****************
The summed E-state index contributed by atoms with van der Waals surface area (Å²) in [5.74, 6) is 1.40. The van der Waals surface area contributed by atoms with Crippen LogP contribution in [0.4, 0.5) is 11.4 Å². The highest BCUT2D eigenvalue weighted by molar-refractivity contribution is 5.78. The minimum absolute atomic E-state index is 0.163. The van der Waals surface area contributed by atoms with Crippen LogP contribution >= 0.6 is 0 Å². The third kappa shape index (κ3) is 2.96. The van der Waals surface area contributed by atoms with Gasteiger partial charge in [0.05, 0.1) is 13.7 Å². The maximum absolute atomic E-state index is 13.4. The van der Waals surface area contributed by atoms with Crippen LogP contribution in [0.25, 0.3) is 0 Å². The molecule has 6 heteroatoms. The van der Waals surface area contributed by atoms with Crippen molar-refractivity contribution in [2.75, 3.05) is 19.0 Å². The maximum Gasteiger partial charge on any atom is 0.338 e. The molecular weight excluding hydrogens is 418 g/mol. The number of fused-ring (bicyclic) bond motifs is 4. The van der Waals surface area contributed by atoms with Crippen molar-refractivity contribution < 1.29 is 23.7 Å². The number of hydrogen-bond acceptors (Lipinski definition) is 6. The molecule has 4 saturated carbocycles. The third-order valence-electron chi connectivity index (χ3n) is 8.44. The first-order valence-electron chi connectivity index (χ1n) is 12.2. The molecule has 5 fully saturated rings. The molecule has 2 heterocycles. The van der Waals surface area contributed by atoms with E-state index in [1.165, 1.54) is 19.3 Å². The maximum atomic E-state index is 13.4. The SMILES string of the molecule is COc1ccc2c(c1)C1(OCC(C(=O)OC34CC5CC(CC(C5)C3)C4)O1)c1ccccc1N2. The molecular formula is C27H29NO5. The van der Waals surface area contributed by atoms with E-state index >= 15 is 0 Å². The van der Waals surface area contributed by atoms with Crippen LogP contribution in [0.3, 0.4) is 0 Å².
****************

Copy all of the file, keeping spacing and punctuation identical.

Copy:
The summed E-state index contributed by atoms with van der Waals surface area (Å²) in [5.74, 6) is 1.40. The van der Waals surface area contributed by atoms with Crippen LogP contribution in [0.4, 0.5) is 11.4 Å². The highest BCUT2D eigenvalue weighted by molar-refractivity contribution is 5.78. The minimum absolute atomic E-state index is 0.163. The van der Waals surface area contributed by atoms with Crippen LogP contribution >= 0.6 is 0 Å². The third kappa shape index (κ3) is 2.96. The van der Waals surface area contributed by atoms with Gasteiger partial charge in [0.05, 0.1) is 13.7 Å². The maximum absolute atomic E-state index is 13.4. The van der Waals surface area contributed by atoms with Crippen LogP contribution in [0.25, 0.3) is 0 Å². The molecule has 6 heteroatoms. The van der Waals surface area contributed by atoms with Crippen molar-refractivity contribution in [2.75, 3.05) is 19.0 Å². The maximum Gasteiger partial charge on any atom is 0.338 e. The molecular weight excluding hydrogens is 418 g/mol. The number of fused-ring (bicyclic) bond motifs is 4. The van der Waals surface area contributed by atoms with Crippen molar-refractivity contribution < 1.29 is 23.7 Å². The number of hydrogen-bond acceptors (Lipinski definition) is 6. The molecule has 4 saturated carbocycles. The third-order valence-electron chi connectivity index (χ3n) is 8.44. The first-order valence-electron chi connectivity index (χ1n) is 12.2. The molecule has 5 fully saturated rings. The molecule has 2 heterocycles. The van der Waals surface area contributed by atoms with E-state index in [1.165, 1.54) is 19.3 Å². The maximum atomic E-state index is 13.4. The SMILES string of the molecule is COc1ccc2c(c1)C1(OCC(C(=O)OC34CC5CC(CC(C5)C3)C4)O1)c1ccccc1N2. The molecular formula is C27H29NO5. The van der Waals surface area contributed by atoms with E-state index >= 15 is 0 Å². The van der Waals surface area contributed by atoms with Crippen LogP contribution in [0.3, 0.4) is 0 Å².